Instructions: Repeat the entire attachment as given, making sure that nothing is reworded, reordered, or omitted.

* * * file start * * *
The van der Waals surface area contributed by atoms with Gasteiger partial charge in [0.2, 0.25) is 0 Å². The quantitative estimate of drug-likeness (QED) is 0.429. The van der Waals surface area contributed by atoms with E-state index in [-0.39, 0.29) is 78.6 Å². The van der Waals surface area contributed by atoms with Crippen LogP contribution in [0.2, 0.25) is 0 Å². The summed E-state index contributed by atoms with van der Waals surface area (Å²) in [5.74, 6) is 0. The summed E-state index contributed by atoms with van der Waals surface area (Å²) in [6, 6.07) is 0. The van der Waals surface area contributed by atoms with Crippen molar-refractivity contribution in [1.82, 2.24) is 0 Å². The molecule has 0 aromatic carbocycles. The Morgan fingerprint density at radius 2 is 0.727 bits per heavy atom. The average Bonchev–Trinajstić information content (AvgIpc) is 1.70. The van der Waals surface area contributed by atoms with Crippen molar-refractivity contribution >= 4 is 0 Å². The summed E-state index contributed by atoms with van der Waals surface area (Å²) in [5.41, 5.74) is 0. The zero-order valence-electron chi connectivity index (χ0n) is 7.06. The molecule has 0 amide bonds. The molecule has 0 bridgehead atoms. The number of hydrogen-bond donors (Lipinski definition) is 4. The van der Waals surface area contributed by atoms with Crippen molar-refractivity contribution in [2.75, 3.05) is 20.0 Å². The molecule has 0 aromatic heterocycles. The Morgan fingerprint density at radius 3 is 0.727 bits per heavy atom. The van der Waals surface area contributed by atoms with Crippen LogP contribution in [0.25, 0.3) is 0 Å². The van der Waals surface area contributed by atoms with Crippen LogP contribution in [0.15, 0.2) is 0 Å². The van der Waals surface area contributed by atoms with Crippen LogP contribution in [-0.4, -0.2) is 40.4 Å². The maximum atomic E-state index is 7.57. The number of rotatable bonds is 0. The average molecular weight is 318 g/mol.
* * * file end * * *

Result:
The van der Waals surface area contributed by atoms with Gasteiger partial charge in [0.2, 0.25) is 0 Å². The quantitative estimate of drug-likeness (QED) is 0.429. The van der Waals surface area contributed by atoms with E-state index in [-0.39, 0.29) is 78.6 Å². The van der Waals surface area contributed by atoms with Crippen LogP contribution in [0.2, 0.25) is 0 Å². The summed E-state index contributed by atoms with van der Waals surface area (Å²) in [5.74, 6) is 0. The summed E-state index contributed by atoms with van der Waals surface area (Å²) in [6, 6.07) is 0. The van der Waals surface area contributed by atoms with Crippen molar-refractivity contribution in [1.82, 2.24) is 0 Å². The molecule has 0 aromatic carbocycles. The Morgan fingerprint density at radius 2 is 0.727 bits per heavy atom. The average Bonchev–Trinajstić information content (AvgIpc) is 1.70. The van der Waals surface area contributed by atoms with Crippen molar-refractivity contribution >= 4 is 0 Å². The summed E-state index contributed by atoms with van der Waals surface area (Å²) in [5.41, 5.74) is 0. The zero-order valence-electron chi connectivity index (χ0n) is 7.06. The molecule has 0 amide bonds. The molecule has 0 bridgehead atoms. The number of hydrogen-bond donors (Lipinski definition) is 4. The van der Waals surface area contributed by atoms with Crippen molar-refractivity contribution in [2.75, 3.05) is 20.0 Å². The molecule has 0 aromatic heterocycles. The Morgan fingerprint density at radius 3 is 0.727 bits per heavy atom. The van der Waals surface area contributed by atoms with Crippen LogP contribution in [0.25, 0.3) is 0 Å². The van der Waals surface area contributed by atoms with Crippen LogP contribution in [0.15, 0.2) is 0 Å². The van der Waals surface area contributed by atoms with Crippen LogP contribution in [-0.4, -0.2) is 40.4 Å². The maximum atomic E-state index is 7.57. The number of rotatable bonds is 0. The average molecular weight is 318 g/mol.